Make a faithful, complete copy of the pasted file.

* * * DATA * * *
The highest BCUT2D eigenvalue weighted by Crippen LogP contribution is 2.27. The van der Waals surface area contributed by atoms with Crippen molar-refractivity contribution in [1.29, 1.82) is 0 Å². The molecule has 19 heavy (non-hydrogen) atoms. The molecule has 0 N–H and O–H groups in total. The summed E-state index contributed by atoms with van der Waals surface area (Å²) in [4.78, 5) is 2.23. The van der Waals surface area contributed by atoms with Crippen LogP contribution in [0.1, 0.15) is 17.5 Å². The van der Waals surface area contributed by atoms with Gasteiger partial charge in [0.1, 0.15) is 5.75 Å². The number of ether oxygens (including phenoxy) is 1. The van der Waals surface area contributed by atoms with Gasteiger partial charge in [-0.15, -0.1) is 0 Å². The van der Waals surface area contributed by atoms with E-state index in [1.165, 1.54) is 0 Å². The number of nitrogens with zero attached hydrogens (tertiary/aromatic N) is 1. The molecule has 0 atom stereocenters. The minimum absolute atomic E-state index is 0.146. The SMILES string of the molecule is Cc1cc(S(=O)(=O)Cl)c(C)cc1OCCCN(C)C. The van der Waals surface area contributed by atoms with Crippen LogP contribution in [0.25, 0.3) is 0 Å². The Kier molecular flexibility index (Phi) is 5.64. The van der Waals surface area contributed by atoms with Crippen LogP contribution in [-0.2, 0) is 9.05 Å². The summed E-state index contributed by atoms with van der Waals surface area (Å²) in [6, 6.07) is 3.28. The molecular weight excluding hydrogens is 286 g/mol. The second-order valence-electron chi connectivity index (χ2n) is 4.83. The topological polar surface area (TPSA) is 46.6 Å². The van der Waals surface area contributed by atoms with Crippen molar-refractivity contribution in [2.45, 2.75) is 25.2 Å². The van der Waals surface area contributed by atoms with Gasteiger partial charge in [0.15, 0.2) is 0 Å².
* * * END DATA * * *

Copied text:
The highest BCUT2D eigenvalue weighted by Crippen LogP contribution is 2.27. The van der Waals surface area contributed by atoms with Crippen molar-refractivity contribution in [1.29, 1.82) is 0 Å². The molecule has 19 heavy (non-hydrogen) atoms. The molecule has 0 N–H and O–H groups in total. The summed E-state index contributed by atoms with van der Waals surface area (Å²) in [4.78, 5) is 2.23. The van der Waals surface area contributed by atoms with Crippen LogP contribution in [0.1, 0.15) is 17.5 Å². The van der Waals surface area contributed by atoms with Gasteiger partial charge in [0.1, 0.15) is 5.75 Å². The number of ether oxygens (including phenoxy) is 1. The van der Waals surface area contributed by atoms with Gasteiger partial charge in [-0.15, -0.1) is 0 Å². The van der Waals surface area contributed by atoms with E-state index in [1.165, 1.54) is 0 Å². The number of nitrogens with zero attached hydrogens (tertiary/aromatic N) is 1. The molecule has 0 atom stereocenters. The minimum absolute atomic E-state index is 0.146. The SMILES string of the molecule is Cc1cc(S(=O)(=O)Cl)c(C)cc1OCCCN(C)C. The van der Waals surface area contributed by atoms with Crippen LogP contribution in [0.25, 0.3) is 0 Å². The Kier molecular flexibility index (Phi) is 5.64. The van der Waals surface area contributed by atoms with Crippen LogP contribution in [-0.2, 0) is 9.05 Å². The summed E-state index contributed by atoms with van der Waals surface area (Å²) in [6, 6.07) is 3.28. The molecular weight excluding hydrogens is 286 g/mol. The second-order valence-electron chi connectivity index (χ2n) is 4.83. The topological polar surface area (TPSA) is 46.6 Å². The van der Waals surface area contributed by atoms with Crippen molar-refractivity contribution in [2.45, 2.75) is 25.2 Å². The van der Waals surface area contributed by atoms with Gasteiger partial charge in [0.15, 0.2) is 0 Å².